Not everyone in the world hates George W. Bush :
They may not be George Bush's natural constituency but Rwanda's prostitutes have good things to say about him. So do poor South Africans abandoned by their quixotic government, and doctors across Africa who otherwise regard the American president as a walking crime against humanity.
As Bush arrives in Africa today at the start of a five-country tour he will be welcomed chiefly for an initiative which has gone largely unnoticed outside the continent but which has saved the lives of more than a million people with HIV.
The $15bn (£7.6bn) President's Emergency Plan for Aids Relief (Pepfar) is in its fifth year and has been hailed as a "revolution" that is transforming healthcare in Africa and has been praised as the most significant aid programme since the end of colonialism.
Bill Clinton's legacy in Africa was the debacle of Somalia and the abandonment of Rwanda's Tutsis to the 1994 genocide. But with Pepfar, Bush's primary contribution will be greatly extending millions of lives even though the programme has been criticised for emphasising abstinence in Aids education and using religious organisations to deliver care.
"This is the best thing that ever happened to the poor people I work with," said Edward Phillips, a Catholic priest overseeing the distribution of life-saving antiretroviral drugs (ARVs) in Nairobi, Kenya. "It's one of the few times I've seen US government money really reach down to the poorest of the poor. It's kept a hell of a lot of people alive."
Dr Francois Venter, head of the HIV Clinicians Society in South Africa, where Pepfar is providing 200,000 people with ARVs, is one of a number of Aids doctors almost disbelieving in praise of Bush. "I look at all the blood this man has on his hands in Iraq and I can't quite believe myself but I would say it's a bold experiment from the last people in the world I would expect to do it, and it is saving a lot of lives. To intervene on such a scale and make such a difference is huge," he said.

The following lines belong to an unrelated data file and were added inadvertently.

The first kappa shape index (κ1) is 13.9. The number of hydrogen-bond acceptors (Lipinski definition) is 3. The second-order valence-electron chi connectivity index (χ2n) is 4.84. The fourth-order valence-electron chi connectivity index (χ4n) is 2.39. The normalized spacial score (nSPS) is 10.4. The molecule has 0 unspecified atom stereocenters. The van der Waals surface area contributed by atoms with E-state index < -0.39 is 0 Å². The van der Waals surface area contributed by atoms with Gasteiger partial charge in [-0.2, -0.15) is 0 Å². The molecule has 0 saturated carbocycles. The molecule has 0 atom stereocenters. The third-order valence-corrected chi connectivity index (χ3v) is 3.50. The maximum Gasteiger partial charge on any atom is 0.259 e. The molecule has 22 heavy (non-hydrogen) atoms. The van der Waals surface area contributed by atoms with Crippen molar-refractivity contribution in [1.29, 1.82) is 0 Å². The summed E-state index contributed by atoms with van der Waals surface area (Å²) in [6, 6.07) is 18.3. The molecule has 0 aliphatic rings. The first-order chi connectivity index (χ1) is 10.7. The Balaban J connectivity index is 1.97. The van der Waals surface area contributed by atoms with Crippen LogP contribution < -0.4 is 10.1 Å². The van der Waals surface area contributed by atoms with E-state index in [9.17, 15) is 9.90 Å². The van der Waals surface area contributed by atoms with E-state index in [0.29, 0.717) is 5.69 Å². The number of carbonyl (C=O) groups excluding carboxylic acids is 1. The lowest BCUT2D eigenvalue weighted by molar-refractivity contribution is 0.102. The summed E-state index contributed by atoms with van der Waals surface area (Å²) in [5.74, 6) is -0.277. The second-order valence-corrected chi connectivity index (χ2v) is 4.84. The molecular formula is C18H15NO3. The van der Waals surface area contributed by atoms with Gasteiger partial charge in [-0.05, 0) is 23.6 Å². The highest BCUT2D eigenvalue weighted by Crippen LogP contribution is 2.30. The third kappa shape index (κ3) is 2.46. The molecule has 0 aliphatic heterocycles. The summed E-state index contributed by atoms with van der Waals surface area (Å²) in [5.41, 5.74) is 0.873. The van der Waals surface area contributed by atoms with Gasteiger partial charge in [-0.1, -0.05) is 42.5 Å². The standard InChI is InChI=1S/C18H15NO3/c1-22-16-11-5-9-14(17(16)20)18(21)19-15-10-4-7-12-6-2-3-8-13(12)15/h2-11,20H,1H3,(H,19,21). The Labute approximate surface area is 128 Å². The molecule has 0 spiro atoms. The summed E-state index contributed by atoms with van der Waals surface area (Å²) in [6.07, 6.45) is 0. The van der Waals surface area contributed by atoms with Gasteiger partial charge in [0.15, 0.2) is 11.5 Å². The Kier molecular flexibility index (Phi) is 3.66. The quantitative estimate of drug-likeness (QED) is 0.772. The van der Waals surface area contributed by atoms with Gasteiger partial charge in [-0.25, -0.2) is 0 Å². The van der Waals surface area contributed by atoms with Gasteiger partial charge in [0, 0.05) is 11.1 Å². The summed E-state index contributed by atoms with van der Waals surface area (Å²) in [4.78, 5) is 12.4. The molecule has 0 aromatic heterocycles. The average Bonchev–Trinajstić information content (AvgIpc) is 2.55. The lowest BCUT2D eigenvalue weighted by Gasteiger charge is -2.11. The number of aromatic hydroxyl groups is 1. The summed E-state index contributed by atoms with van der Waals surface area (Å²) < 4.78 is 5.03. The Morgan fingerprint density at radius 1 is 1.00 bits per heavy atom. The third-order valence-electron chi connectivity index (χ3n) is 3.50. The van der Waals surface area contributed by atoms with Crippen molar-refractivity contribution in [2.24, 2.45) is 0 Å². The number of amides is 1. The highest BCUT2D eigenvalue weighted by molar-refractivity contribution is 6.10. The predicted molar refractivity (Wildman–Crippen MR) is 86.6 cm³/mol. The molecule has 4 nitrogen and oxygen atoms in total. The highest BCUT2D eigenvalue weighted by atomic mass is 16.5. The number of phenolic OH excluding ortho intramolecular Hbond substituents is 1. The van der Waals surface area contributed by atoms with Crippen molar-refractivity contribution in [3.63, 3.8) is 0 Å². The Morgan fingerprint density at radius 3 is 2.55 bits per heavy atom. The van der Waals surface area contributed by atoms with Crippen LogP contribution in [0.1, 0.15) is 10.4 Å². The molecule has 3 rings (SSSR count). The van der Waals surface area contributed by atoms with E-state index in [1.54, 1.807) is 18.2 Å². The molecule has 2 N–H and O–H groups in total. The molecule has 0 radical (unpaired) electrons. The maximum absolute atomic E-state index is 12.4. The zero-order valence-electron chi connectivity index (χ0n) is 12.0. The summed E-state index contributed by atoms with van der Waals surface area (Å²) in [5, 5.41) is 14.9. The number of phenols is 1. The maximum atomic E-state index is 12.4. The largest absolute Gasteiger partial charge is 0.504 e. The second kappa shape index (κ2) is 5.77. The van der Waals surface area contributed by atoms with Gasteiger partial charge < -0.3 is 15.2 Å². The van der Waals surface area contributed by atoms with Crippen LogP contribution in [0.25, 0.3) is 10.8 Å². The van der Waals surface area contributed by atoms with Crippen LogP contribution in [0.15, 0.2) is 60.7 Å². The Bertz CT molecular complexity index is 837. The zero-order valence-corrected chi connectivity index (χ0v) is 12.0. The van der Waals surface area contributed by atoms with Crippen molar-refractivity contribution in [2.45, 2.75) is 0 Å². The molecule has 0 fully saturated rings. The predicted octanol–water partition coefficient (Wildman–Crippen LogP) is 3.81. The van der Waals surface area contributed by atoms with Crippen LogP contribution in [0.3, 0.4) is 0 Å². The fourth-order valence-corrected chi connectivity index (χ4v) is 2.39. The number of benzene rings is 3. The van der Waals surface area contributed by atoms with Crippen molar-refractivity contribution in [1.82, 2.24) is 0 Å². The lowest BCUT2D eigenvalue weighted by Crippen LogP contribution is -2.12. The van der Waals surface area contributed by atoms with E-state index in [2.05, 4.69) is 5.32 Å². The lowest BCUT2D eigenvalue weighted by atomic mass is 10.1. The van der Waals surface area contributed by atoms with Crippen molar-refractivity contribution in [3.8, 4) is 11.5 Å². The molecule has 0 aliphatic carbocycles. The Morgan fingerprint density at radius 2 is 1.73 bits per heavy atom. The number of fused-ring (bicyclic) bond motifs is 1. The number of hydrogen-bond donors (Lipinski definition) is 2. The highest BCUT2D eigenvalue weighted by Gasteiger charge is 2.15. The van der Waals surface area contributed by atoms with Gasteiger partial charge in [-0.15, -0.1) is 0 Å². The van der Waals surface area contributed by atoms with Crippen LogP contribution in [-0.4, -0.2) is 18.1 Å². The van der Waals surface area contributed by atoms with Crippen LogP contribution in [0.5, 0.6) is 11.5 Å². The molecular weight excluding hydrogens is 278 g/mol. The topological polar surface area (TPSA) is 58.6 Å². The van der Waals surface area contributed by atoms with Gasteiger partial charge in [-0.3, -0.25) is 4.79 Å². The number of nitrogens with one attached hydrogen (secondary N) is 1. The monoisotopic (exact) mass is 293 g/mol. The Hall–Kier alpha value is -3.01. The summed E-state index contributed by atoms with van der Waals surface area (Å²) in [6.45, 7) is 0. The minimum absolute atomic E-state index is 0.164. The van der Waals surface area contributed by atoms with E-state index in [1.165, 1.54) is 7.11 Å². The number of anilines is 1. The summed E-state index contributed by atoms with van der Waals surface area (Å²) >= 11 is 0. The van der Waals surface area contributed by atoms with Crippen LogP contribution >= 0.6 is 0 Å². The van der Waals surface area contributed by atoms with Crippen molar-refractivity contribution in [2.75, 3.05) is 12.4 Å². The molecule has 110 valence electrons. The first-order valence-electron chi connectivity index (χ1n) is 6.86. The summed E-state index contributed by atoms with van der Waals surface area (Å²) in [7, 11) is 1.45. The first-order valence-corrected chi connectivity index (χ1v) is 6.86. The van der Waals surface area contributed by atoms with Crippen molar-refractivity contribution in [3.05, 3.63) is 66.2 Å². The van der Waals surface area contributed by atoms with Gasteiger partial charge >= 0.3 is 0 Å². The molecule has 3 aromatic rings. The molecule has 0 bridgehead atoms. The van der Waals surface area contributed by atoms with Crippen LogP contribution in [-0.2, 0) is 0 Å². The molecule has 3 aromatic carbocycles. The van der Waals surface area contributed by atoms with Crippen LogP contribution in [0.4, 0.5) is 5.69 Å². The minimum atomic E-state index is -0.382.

Bush confronted the pandemic under pressure from his then secretary of state, Colin Powell, who warned that Aids threatened to wipe out a large part of the working-age population of some African countries. He saw that as a national security issue. So did the CIA. Bush was also lobbied by American Christian evangelicals with strong and expanding ties to Africa, and conservative Republican senators usually instinctively hostile to foreign aid.
In Rwanda - on Bush's tour and one of Pepfar's 15 priority countries - Dr Agnes Binagwaho, the head of the national Aids council, says the US programme is the major contributor to a tenfold increase over the past four years in the numbers of Rwandans on ARVs to nearly 50,000 people. Today about 70% of Rwandans who need the drugs receive them. "The impact is huge. The average life expectancy of Rwandans has improved by four years because of Pepfar," she said. "The impact is also really big in the health sector because of the equipment and training. It is putting children through school."
In a busy Kigali bar, Linda, a 24-year-old HIV-positive prostitute, explained that she had been afraid to be tested because she didn't want to know that she might soon die. "Then they said they could make us well, they have these drugs. So I got tested and I have the drugs," she said.
So whom does she thank? "The Americans. George Bush has helped us live."